Studio and Live Mixing: Are They the Same?July 15, 2008 6:00 am Live Sound
I recently came across an article on the Web whose author argued that it is inappropriate to expect to transfer mixing skills and practices developed in a home studio to the world of live mixing with a PA system. His thesis was that live mixing is not really even “mixing” and is strictly a matter of sound reinforcement.
Well yes, in the case where you are running live sound for a rock band with unmiked drums and with none of the instruments running through the PA, you’re not really mixing the whole band, since you can’t “turn down” the drums or any of the instruments, so much of the resulting sound balance (or lack thereof) is beyond your control. But even then, if there are two or more vocals, you will surely find yourself tweaking their levels to keep them in balance. Isn’t that “mixing”?
Ever since I upgraded my home recording studio to a 4-track (cassette) recorder in the early 90s, and particularly since I upgraded to 8 tracks in the late 90s, I have gotten used to the idea of balancing sounds against each other, setting vocal levels with respect to each other and to the instruments, and making various moves during a mix to re-balance an errant vocal level or pump up a lead.
Rust Never Sleeps
When I was asked to handle live sound mixing for Rusty Strings several years ago, I assumed it would be similar to the mixing I had been doing in my basement all these years, except in a bigger room and in mono. Just what the web article I read said not to assume! But in my experience, that’s pretty much exactly what it’s been like, and the results have been well received by all.
Now, I know this may be something of a special case, since the Rusties don’t have a drummer and since we run both guitars and the keyboard through the PA (as well as through onstage amps, set at low-to-medium volume) in addition to the three vocals. With this setup I have almost the level of control over the mix that I do in the studio, unless someone turns their amp up extra-loud or something. Any acoustic group could take the same approach.
Another way in which our live mixing setup is familiar to me concerns effects. The mixer we are using (which would be perfectly suited for a home studio) has four auxiliary effects sends. We use an outboard dual effects box hooked to two of the sends that provides an adjustable delay through one of its channels and reverb through the other. What a coincidence - those are the two effects I use most commonly on my home recordings! And they’re controlled in exactly the same way, how conveeenient.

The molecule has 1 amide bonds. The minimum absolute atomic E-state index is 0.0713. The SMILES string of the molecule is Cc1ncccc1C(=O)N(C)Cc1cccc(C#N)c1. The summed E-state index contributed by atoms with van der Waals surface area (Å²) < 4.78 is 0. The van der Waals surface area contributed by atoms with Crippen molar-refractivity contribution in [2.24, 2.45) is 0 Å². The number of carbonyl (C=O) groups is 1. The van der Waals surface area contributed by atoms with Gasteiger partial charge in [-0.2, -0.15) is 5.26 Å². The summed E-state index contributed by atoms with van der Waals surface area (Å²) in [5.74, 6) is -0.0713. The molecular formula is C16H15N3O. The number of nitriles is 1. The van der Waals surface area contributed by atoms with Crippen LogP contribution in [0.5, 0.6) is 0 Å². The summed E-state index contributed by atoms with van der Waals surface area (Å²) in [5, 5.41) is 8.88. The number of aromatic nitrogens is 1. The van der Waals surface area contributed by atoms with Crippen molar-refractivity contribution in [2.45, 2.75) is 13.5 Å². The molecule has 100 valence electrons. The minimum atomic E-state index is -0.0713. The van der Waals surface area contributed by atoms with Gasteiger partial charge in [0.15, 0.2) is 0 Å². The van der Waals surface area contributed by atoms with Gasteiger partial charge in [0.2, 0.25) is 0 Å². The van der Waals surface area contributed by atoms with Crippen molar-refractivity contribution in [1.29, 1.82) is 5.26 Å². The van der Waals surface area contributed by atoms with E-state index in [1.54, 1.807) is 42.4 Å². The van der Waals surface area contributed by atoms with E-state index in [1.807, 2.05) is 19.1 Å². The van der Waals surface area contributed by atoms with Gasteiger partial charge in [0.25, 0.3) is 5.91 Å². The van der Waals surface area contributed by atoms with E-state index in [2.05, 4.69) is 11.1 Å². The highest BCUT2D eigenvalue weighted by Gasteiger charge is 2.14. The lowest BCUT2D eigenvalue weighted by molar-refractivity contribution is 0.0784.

We use one of the other effects sends to feed the side of the power amplifier driving the monitor speakers. I must admit, making a separate monitor mix is one thing that was new when I entered Live World, although I do have a headphone-based monitoring system in my home studio that performs a similar function.
During a show, I am continuously monitoring and tweaking the levels of the instruments and vocals to keep everything in balance, just the way I make lots of moves when I mix one of my home-recorded songs. The difference is, in the studio I know where the moves are in advance and can actually practice them, whereas in the live situation things change from moment to moment and it becomes a matter of fast response to the unexpected!
During any particular song, I may need to turn up the guitar or keyboard up for the solo (backing off just a bit if it doesn’t go well) and turn it back down afterwards, just like the corresponding studio move. I strive to always keep the two backup vocals in balance with each other and suitably behind the lead vocal, another familiar studio practice.
So in the end, I don’t know about that other author, but for me live mixing is a logical extension of the mixing I do in my home studio - only more exciting!Tags: live mixing -->